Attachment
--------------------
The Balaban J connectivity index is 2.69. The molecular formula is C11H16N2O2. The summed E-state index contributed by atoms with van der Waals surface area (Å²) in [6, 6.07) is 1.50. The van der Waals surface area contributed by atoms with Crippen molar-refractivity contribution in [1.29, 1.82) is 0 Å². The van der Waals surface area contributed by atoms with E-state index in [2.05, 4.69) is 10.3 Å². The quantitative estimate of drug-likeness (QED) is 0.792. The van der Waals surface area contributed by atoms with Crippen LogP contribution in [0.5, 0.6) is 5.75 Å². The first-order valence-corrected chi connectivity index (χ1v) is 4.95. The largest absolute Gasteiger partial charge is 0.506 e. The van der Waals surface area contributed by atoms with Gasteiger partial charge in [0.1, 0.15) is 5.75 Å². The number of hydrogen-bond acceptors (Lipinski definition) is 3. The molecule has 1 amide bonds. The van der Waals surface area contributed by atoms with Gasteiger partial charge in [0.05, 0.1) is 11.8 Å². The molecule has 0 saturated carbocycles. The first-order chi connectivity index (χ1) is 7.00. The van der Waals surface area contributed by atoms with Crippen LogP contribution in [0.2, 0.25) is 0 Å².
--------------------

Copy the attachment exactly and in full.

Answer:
The Balaban J connectivity index is 2.69. The molecular formula is C11H16N2O2. The summed E-state index contributed by atoms with van der Waals surface area (Å²) in [6, 6.07) is 1.50. The van der Waals surface area contributed by atoms with Crippen molar-refractivity contribution in [1.29, 1.82) is 0 Å². The van der Waals surface area contributed by atoms with E-state index in [2.05, 4.69) is 10.3 Å². The quantitative estimate of drug-likeness (QED) is 0.792. The van der Waals surface area contributed by atoms with Crippen LogP contribution in [0.5, 0.6) is 5.75 Å². The first-order valence-corrected chi connectivity index (χ1v) is 4.95. The largest absolute Gasteiger partial charge is 0.506 e. The van der Waals surface area contributed by atoms with Gasteiger partial charge in [0.1, 0.15) is 5.75 Å². The number of hydrogen-bond acceptors (Lipinski definition) is 3. The molecule has 1 amide bonds. The van der Waals surface area contributed by atoms with Gasteiger partial charge in [0.05, 0.1) is 11.8 Å². The molecule has 0 saturated carbocycles. The first-order chi connectivity index (χ1) is 7.00. The van der Waals surface area contributed by atoms with Crippen LogP contribution in [0.2, 0.25) is 0 Å².